This paper aims to propose a method that can directly print low-melting-point alloy In61Bi26Sn9Ga4 into a variety of macroscopic 3D structures at room temperature via adhesion mechanism.
In the first section, the principle of the direct printing system is described. As process parameters and material properties have both geometric and physical significance to printing, the approach the authors take is to study the relationships between key parameters and ultimate printed dimension. The surface tension of the fusible alloy is measured under different temperature ranges.
The interaction between the initial standoff distance and the geometry of the first layer is critically important for the adhesion of the liquid metal to the substrate and metal deposition. The characterization of the layer stacking in the direct printing process, stability ranges of the layer thickness and printing speed are also demonstrated. The direct printing system is suitable for making 3D structures with low-melting-point alloy under the summarized range of printing conditions.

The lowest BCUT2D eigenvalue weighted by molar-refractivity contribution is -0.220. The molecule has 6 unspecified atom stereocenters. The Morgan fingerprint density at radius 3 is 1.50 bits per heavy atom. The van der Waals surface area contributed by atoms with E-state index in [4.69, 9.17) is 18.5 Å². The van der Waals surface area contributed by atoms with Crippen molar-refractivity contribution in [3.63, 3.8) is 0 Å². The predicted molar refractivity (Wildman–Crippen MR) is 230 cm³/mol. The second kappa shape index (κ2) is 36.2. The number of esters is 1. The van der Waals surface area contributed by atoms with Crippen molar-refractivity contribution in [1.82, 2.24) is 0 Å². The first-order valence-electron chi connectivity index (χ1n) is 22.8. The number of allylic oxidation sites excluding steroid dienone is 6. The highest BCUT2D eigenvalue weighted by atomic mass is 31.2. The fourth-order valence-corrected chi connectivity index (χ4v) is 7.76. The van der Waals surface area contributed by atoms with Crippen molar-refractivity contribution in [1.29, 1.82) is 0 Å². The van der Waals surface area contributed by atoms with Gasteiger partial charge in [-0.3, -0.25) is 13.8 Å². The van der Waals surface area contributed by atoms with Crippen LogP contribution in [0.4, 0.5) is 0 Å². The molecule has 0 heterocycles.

This study may arouse big public attention among society.
This study shows possibilities of manufacturing macroscopic 3D metal objects by continuously depositing molten alloy with low viscosity and high surface tension around room temperature. This study provides a supplement to realize compound printing with metal and nonmetal materials together for building terminal functional devices in a low cost and efficient way.
This work is supported by Beijing Municipal Science and Technology Funding (Under Grant No. Z151100003715002) and Key Project Funding of Chinese Academy of Sciences.
Yu, Y., Liu, F. and Liu, J. (2017), "Direct 3D printing of low melting point alloy via adhesion mechanism", Rapid Prototyping Journal, Vol. 23 No. 3, pp. 642-650. https://doi.org/10.1108/RPJ-12-2015-0185
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